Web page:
By Chuck Strouse
By Scott Fishman
By Terrence McCoy
By Ryan Yousefi
By Ciara LaVelle, Kat Bein, Carolina Del Busto, and Liz Tracy
By Pepe Billete
By Ryan Yousefi
By Kyle Swenson
Counting the Down
Filed under: News
Nick Basquez pulled his van under an I-95 overpass in downtown Miami, where a dozen people lay sleeping in piles of rags. A man was sitting upright, staring at his hands. Suddenly he stood, wandered toward the van, and began jabbering incoherently. "Hey, papo," Basquez pleasantly called out the window. The man waved.
"That guy is a schizophrenic crack addict. And he has a brain injury," Basquez said a few minutes later. "White Hispanic male, aged 20 to 30," he added. Renee Delaugh, his partner sitting in the passenger seat, made a note on her clipboard.
On January 29, the Miami-Dade Homeless Assistance Program performed its bi-annual homeless census. Some 50 people — about 30 staff members and some volunteers — took part. They gathered at 10 p.m. in Overtown to receive their assignments, then piled into vans and set off to record the number and makeup of Miami's homeless population.
The method was surprisingly simple. Basquez and Delaugh are "greenshirts," the team responsible for combing the streets every day to identify the homeless and try to get them help (or, in some cases, confiscate or destroy any semipermanent structures they might have built). Twice a year the greenshirts check every spot they know, count the people sleeping there, and compile the data. (Results won't be available for several more days; the Miami-Dade Homeless Trust recently estimated the population numbers 1,600 countywide.)
The census is a unique opportunity to catch up on where the bottom of the pecking order is hanging out these days, and Basquez — a former user himself — had plenty of insights. He searched obscure corners of parking lots and probed piles of rags to find — voila! — living beings sleeping inside. He pointed out former drug houses and current crack hotels. He offered up statistics — about half the homeless, he figures, are poor people who've had bad luck; the other half are schizophrenic.
"Relax, papo, relax," he said after startling a man tucked soundly into a cardboard box on SW First Street. "Black male, 40 to 50," he announced as we drove away from the box. — Isaiah Thompson
LSS THN FLL DSCLSR
Filed under: News
When it came time to find a cover story for its Winter 2008 DWNTNR newsletter, the Miami Downtown Development Authority — the agency behind the half-baked marketing strategy branding Miami's core as "DWNTN" — didn't have to look beyond its own boardroom.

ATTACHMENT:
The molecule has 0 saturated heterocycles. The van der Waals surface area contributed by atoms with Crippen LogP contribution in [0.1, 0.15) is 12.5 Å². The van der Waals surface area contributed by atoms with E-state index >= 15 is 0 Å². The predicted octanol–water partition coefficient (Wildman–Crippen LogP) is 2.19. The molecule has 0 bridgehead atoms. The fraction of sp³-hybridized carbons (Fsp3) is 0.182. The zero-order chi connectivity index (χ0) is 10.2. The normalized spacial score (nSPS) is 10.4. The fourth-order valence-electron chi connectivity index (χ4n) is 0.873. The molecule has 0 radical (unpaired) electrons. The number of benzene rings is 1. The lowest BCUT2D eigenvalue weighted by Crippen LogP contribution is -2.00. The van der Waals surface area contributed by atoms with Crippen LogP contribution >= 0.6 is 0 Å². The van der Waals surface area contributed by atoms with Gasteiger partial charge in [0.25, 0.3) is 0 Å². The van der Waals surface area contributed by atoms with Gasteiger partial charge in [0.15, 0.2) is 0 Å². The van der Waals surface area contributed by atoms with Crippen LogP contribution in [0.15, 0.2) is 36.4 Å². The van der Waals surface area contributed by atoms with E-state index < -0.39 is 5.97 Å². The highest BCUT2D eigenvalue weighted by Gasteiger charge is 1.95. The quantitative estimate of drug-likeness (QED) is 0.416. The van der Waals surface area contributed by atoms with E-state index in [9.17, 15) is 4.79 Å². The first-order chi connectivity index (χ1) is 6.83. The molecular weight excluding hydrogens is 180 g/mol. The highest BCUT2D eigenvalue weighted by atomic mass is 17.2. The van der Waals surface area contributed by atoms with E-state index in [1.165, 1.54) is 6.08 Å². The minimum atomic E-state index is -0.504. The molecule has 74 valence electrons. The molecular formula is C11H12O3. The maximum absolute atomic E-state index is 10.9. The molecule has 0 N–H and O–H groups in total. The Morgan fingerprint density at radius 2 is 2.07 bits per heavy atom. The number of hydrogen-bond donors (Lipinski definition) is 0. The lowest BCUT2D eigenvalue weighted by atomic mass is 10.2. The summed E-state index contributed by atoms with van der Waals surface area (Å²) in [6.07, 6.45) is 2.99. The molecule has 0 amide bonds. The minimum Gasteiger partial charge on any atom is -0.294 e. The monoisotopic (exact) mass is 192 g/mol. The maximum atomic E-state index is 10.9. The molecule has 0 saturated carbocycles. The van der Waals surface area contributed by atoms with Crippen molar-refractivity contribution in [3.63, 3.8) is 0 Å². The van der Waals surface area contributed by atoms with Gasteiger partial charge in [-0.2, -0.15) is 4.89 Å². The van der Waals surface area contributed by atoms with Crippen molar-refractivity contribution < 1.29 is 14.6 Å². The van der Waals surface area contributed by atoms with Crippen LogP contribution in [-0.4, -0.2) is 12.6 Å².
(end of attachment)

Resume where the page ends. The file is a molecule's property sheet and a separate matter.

The city-funded marketing agency profiled DDA board member José Goyanes's business partners, Jennifer Porciello and her husband Horacio Oliveira. The trio owns La Loggia, an Italian eatery across Flagler Street from the courthouse. But you wouldn't know that important detail by reading the DWNTNR. The article glorifies Porciello and Oliveira as pioneers in bringing people to the barren, collapsed sidewalks of downtown Miami, but makes no mention of the duo's connection to Goyanes.
The story, bylined by contributor Jennifer LeClaire, notes how the opening of La Loggia in 2001 "marked a turning point for downtown." You might expect the DDA to practice full disclosure with its readers, in light of a recent audit that faulted the agency for shoddy recordkeeping, questionable purchases, and overpaid employees. But — no.
Robert Geitner, project manager for the Downtown Management Partnership, the community-based organization that puts together the newsletter with the DDA, says the omission was unintentional. "It didn't occur to us," he says. "It was about writing an interesting story about a working mom who works downtown. The story was about Jennifer. Obviously José does not qualify as a downtown working mom." — Francisco Alvarado
Who Was I?
Filed under: Flotsam
For my 35th birthday last month, some friends threw a surprise "brunch." By the afternoon, I was so intoxicated on White Russians and bong hits that I decided to knock on the door of their neighbor, certified hypnotherapist Jed Shlackman.
I was greeted by Shlackman, a short, friendly man with a beard and a soft voice. I explained I wanted to experience "past-life regression" therapy, a kind of hypnosis that claims to reveal unconscious experiences from previous lives. "Come in," he said, informing me of the session's $65 price tag. The living room resembled a new-age ashram, festooned with crystals, burning candles, and miniature replicas of Egyptian pyramids. "The pyramids are designed to radiate energy," he said. "Have a seat."
I settled into a comfy leather recliner, prepared to uncover earlier incarnations of myself. Jed sat in front of me, pencil and notebook in hand. He turned up his stereo, amplifying the hypnotic sounds of chimes ringing. I began to drift.
"I will be counting down from 10 to one," said Jed. "With each number, you will take a step down the staircase that you now see in front of you." And there they were: white marble steps, and I was walking down. By the time Jed got to "one," I was in space. A gray alien appeared, and we stepped into a beam of yellow light. Jed snapped his fingers and asked me to describe the scene. "I am inside the spaceship," I answered. "There are human bodies hanging from meat hooks. Their stomachs are being sliced open by uniformed reptilian soldiers."